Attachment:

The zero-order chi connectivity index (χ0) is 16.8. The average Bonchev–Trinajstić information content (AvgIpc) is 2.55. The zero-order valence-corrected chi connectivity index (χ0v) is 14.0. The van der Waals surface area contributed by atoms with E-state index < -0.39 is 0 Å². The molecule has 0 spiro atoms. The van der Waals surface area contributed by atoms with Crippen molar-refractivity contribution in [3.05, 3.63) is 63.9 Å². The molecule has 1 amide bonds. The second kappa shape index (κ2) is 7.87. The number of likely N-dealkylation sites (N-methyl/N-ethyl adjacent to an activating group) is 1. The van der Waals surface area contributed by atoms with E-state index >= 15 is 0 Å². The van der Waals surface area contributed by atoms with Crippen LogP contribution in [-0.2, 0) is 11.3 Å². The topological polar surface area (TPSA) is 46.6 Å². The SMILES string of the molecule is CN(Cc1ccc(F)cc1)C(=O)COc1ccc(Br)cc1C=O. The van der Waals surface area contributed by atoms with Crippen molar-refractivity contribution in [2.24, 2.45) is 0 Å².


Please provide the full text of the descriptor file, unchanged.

The zero-order chi connectivity index (χ0) is 16.8. The average Bonchev–Trinajstić information content (AvgIpc) is 2.55. The zero-order valence-corrected chi connectivity index (χ0v) is 14.0. The van der Waals surface area contributed by atoms with E-state index < -0.39 is 0 Å². The molecule has 0 spiro atoms. The van der Waals surface area contributed by atoms with Crippen molar-refractivity contribution in [3.05, 3.63) is 63.9 Å². The molecule has 1 amide bonds. The second kappa shape index (κ2) is 7.87. The number of likely N-dealkylation sites (N-methyl/N-ethyl adjacent to an activating group) is 1. The van der Waals surface area contributed by atoms with E-state index >= 15 is 0 Å². The van der Waals surface area contributed by atoms with Crippen LogP contribution in [-0.2, 0) is 11.3 Å². The topological polar surface area (TPSA) is 46.6 Å². The SMILES string of the molecule is CN(Cc1ccc(F)cc1)C(=O)COc1ccc(Br)cc1C=O. The van der Waals surface area contributed by atoms with Crippen molar-refractivity contribution in [2.24, 2.45) is 0 Å².